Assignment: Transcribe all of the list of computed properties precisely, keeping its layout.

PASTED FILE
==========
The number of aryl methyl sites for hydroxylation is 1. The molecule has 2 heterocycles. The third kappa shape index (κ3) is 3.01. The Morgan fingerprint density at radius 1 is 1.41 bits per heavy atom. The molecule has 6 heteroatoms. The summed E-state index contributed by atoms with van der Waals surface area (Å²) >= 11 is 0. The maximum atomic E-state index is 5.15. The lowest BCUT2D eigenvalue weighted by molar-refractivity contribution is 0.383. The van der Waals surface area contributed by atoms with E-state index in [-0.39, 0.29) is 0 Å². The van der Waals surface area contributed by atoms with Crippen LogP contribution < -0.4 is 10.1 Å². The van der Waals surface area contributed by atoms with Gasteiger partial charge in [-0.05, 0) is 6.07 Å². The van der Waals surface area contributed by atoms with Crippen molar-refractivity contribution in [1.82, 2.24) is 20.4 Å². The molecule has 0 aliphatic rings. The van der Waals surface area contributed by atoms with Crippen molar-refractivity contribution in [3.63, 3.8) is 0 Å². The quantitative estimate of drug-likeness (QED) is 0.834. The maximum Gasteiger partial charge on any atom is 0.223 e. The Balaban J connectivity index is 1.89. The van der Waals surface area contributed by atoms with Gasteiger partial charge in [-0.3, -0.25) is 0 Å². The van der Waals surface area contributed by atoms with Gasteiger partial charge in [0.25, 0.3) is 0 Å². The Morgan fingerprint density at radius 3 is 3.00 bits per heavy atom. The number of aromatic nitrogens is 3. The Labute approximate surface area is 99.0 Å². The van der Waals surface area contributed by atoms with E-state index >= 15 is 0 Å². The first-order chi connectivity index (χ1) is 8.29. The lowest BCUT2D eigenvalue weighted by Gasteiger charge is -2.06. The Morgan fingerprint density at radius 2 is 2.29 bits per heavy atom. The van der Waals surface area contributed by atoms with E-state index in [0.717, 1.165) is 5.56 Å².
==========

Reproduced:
The number of aryl methyl sites for hydroxylation is 1. The molecule has 2 heterocycles. The third kappa shape index (κ3) is 3.01. The Morgan fingerprint density at radius 1 is 1.41 bits per heavy atom. The molecule has 6 heteroatoms. The summed E-state index contributed by atoms with van der Waals surface area (Å²) >= 11 is 0. The maximum atomic E-state index is 5.15. The lowest BCUT2D eigenvalue weighted by molar-refractivity contribution is 0.383. The van der Waals surface area contributed by atoms with E-state index in [-0.39, 0.29) is 0 Å². The van der Waals surface area contributed by atoms with Crippen LogP contribution < -0.4 is 10.1 Å². The van der Waals surface area contributed by atoms with Gasteiger partial charge in [-0.05, 0) is 6.07 Å². The van der Waals surface area contributed by atoms with Crippen molar-refractivity contribution in [1.82, 2.24) is 20.4 Å². The molecule has 0 aliphatic rings. The van der Waals surface area contributed by atoms with Crippen molar-refractivity contribution in [3.63, 3.8) is 0 Å². The quantitative estimate of drug-likeness (QED) is 0.834. The maximum Gasteiger partial charge on any atom is 0.223 e. The Balaban J connectivity index is 1.89. The van der Waals surface area contributed by atoms with Gasteiger partial charge in [-0.3, -0.25) is 0 Å². The van der Waals surface area contributed by atoms with Gasteiger partial charge in [0.25, 0.3) is 0 Å². The Morgan fingerprint density at radius 3 is 3.00 bits per heavy atom. The number of aromatic nitrogens is 3. The Labute approximate surface area is 99.0 Å². The van der Waals surface area contributed by atoms with E-state index >= 15 is 0 Å². The first-order chi connectivity index (χ1) is 8.29. The lowest BCUT2D eigenvalue weighted by Gasteiger charge is -2.06. The Morgan fingerprint density at radius 2 is 2.29 bits per heavy atom. The van der Waals surface area contributed by atoms with E-state index in [0.717, 1.165) is 5.56 Å².